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WIP survey shows importance of Internet

Media Release – 16 March 2010 - The NZ World Internet Project Survey of over 1200 New Zealanders has revealed that 83% are now using the Internet, up from 79% in 2007.

Significantly, the proportion of Internet users using broadband has risen to 82%, up from 67% in 2007, with dial-up use declining.

Two thirds of survey respondents said the Internet was so important to their everyday lives that losing access to it would be a problem, and nearly half of users report using social networking sites, notably Facebook.

The survey is conducted bi-annually by Auckland University of Technology’s Institute of Culture, Discourse & Communication and is strongly supported by InternetNZ, a contributor to its funding.

InternetNZ Policy Director Jordan Carter says the survey provides a valuable snapshot of how New Zealanders are using the Internet.

“Many aspects of online behaviour are addressed, as well as attitudes to the Internet and how Internet use affects people’s lives. This latest set of results shows that Internet presence is now an established part of most people’s lives, and highlights the importance of free and unfettered access to the Internet.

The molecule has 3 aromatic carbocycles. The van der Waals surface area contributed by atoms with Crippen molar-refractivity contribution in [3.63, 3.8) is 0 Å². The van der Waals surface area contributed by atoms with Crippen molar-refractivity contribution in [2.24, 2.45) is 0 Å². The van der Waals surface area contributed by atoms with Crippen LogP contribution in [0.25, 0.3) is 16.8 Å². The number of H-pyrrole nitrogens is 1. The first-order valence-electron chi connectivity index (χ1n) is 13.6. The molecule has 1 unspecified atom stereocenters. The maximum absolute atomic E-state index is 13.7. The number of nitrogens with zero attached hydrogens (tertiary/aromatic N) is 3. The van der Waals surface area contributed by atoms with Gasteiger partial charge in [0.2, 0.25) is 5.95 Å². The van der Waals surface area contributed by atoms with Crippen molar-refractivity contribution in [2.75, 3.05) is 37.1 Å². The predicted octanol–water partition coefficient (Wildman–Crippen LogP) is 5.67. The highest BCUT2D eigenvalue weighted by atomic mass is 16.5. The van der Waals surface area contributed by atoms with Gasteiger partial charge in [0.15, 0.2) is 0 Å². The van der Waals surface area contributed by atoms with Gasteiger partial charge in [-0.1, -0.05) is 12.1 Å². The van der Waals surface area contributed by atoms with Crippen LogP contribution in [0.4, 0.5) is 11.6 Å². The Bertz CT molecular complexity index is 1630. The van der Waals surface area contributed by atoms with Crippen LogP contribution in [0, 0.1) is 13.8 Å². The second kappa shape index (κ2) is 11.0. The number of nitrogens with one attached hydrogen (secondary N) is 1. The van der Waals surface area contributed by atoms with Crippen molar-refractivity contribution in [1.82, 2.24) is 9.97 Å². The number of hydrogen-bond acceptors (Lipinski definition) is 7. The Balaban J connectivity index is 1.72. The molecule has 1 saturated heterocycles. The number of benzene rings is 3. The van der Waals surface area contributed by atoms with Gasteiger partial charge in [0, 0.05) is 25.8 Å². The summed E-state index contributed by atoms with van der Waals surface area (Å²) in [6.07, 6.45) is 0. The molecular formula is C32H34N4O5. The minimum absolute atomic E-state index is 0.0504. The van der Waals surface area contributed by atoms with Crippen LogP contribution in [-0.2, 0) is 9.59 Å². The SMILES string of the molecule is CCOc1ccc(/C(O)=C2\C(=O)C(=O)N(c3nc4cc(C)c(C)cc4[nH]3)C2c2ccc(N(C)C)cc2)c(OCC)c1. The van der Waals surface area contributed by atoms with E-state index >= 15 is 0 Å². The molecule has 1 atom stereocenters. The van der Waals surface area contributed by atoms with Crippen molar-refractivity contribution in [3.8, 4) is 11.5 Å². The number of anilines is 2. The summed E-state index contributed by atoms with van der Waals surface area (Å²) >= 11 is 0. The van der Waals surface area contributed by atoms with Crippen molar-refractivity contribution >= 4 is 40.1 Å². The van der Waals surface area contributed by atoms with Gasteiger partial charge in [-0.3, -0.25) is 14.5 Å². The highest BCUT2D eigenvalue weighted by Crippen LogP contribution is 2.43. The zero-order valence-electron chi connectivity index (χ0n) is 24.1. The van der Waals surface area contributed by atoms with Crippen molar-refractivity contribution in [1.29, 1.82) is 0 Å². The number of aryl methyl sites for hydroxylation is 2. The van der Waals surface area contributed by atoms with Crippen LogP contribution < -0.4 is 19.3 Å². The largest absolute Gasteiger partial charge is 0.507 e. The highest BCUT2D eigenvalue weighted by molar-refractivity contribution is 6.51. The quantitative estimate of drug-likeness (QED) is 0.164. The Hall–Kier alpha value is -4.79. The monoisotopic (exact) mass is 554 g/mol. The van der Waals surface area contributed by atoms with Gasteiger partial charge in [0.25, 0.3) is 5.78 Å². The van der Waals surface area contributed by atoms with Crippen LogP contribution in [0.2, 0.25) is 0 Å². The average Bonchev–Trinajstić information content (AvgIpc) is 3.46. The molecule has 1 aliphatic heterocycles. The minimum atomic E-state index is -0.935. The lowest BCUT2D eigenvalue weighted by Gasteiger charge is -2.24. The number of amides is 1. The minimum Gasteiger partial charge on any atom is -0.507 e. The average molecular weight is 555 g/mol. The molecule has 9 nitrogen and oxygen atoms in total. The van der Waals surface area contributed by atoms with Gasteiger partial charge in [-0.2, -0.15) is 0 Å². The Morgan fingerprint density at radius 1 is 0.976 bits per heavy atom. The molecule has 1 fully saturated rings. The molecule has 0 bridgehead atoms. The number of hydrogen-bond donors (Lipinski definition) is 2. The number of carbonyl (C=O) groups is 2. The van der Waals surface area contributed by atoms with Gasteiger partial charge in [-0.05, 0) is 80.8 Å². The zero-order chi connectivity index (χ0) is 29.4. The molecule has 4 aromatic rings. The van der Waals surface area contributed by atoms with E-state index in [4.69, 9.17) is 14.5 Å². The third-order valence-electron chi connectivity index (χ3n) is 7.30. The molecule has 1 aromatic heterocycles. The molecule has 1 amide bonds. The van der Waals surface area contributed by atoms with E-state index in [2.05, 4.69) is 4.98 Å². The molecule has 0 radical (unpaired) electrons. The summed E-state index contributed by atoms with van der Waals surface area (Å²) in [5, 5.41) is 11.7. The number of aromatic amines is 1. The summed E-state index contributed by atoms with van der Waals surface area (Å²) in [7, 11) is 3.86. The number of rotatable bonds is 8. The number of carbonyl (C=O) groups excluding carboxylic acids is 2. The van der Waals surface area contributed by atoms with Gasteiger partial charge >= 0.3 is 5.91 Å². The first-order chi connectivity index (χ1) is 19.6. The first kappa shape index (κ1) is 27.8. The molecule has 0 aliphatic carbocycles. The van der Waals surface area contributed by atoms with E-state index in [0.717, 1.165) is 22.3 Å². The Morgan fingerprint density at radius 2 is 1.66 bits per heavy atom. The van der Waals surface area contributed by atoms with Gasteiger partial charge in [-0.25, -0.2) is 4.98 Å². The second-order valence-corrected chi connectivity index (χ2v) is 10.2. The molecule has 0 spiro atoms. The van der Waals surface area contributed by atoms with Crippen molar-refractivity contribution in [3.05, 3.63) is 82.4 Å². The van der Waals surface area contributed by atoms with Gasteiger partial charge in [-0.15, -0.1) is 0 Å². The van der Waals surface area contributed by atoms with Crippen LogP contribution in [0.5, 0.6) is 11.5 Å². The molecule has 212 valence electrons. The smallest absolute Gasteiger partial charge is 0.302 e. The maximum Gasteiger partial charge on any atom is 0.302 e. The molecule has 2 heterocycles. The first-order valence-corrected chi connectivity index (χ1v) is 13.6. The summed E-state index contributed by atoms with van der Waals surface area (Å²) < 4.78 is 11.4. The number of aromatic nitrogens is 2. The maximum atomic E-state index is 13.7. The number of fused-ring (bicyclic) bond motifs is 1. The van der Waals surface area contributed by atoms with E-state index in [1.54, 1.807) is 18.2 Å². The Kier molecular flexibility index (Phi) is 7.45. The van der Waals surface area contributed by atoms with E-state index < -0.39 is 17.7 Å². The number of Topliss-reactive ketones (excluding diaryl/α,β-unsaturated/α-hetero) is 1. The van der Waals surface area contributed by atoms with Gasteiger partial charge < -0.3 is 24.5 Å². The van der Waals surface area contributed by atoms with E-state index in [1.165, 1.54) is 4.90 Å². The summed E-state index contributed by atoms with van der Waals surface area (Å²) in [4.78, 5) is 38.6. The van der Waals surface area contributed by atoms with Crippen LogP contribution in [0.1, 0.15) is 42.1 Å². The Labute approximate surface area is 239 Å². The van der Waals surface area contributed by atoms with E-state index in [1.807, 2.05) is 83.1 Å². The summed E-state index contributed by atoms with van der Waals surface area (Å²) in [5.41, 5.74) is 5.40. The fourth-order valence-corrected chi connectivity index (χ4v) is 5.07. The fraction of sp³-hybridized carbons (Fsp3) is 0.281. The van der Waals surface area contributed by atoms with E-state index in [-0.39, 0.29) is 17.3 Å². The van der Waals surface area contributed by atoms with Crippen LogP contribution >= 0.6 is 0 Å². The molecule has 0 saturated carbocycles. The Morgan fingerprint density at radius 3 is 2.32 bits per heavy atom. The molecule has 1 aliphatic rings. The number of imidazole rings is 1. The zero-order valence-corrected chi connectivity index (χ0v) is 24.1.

“The survey is an extremely useful resource for InternetNZ, our strategic partners and the wider community in terms of developing future policy initiatives aimed at increased and better use of technology, and we look forward to continuing our support for the project,” says Carter.

“InternetNZ’s support was crucial in getting the project off the ground and they continue to be a significant on-going sponsor,” says WIP New Zealand’s Project Director Professor Allan Bell.

More information on the WIP project is available at the following link:

For more information contact:

Campbell Gardiner
Communications & Research Officer
04 495 2332

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